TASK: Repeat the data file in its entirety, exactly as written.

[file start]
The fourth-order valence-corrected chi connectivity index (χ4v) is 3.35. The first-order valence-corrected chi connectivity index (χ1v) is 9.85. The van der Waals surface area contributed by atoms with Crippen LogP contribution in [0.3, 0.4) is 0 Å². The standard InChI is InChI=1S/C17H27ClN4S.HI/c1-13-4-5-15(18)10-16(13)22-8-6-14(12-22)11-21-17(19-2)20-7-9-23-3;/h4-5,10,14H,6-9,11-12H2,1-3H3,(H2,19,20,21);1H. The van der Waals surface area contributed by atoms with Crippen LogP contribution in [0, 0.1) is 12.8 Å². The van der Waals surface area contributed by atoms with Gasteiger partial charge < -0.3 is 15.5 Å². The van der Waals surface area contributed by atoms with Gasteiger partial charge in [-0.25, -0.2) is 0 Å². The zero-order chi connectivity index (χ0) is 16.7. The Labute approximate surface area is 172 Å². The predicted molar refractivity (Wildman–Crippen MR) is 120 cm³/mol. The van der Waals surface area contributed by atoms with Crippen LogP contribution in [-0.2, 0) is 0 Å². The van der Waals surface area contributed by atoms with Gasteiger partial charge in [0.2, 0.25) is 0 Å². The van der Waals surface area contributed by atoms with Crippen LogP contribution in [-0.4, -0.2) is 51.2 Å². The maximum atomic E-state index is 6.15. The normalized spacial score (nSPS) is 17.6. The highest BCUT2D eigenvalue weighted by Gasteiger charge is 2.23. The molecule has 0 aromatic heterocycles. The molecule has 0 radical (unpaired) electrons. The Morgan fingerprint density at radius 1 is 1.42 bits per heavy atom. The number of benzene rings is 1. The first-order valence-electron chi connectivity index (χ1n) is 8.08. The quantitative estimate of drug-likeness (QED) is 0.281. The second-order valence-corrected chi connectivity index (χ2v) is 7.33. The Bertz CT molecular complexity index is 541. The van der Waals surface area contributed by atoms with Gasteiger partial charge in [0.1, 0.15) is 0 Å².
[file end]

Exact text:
The fourth-order valence-corrected chi connectivity index (χ4v) is 3.35. The first-order valence-corrected chi connectivity index (χ1v) is 9.85. The van der Waals surface area contributed by atoms with Crippen LogP contribution in [0.3, 0.4) is 0 Å². The standard InChI is InChI=1S/C17H27ClN4S.HI/c1-13-4-5-15(18)10-16(13)22-8-6-14(12-22)11-21-17(19-2)20-7-9-23-3;/h4-5,10,14H,6-9,11-12H2,1-3H3,(H2,19,20,21);1H. The van der Waals surface area contributed by atoms with Crippen LogP contribution in [0, 0.1) is 12.8 Å². The van der Waals surface area contributed by atoms with Gasteiger partial charge < -0.3 is 15.5 Å². The van der Waals surface area contributed by atoms with Gasteiger partial charge in [-0.25, -0.2) is 0 Å². The zero-order chi connectivity index (χ0) is 16.7. The Labute approximate surface area is 172 Å². The predicted molar refractivity (Wildman–Crippen MR) is 120 cm³/mol. The van der Waals surface area contributed by atoms with Crippen LogP contribution in [-0.2, 0) is 0 Å². The van der Waals surface area contributed by atoms with Gasteiger partial charge in [0.2, 0.25) is 0 Å². The van der Waals surface area contributed by atoms with Crippen LogP contribution in [-0.4, -0.2) is 51.2 Å². The maximum atomic E-state index is 6.15. The normalized spacial score (nSPS) is 17.6. The highest BCUT2D eigenvalue weighted by Gasteiger charge is 2.23. The molecule has 0 aromatic heterocycles. The molecule has 0 radical (unpaired) electrons. The Morgan fingerprint density at radius 1 is 1.42 bits per heavy atom. The number of benzene rings is 1. The first-order valence-electron chi connectivity index (χ1n) is 8.08. The quantitative estimate of drug-likeness (QED) is 0.281. The second-order valence-corrected chi connectivity index (χ2v) is 7.33. The Bertz CT molecular complexity index is 541. The van der Waals surface area contributed by atoms with Gasteiger partial charge in [0.1, 0.15) is 0 Å².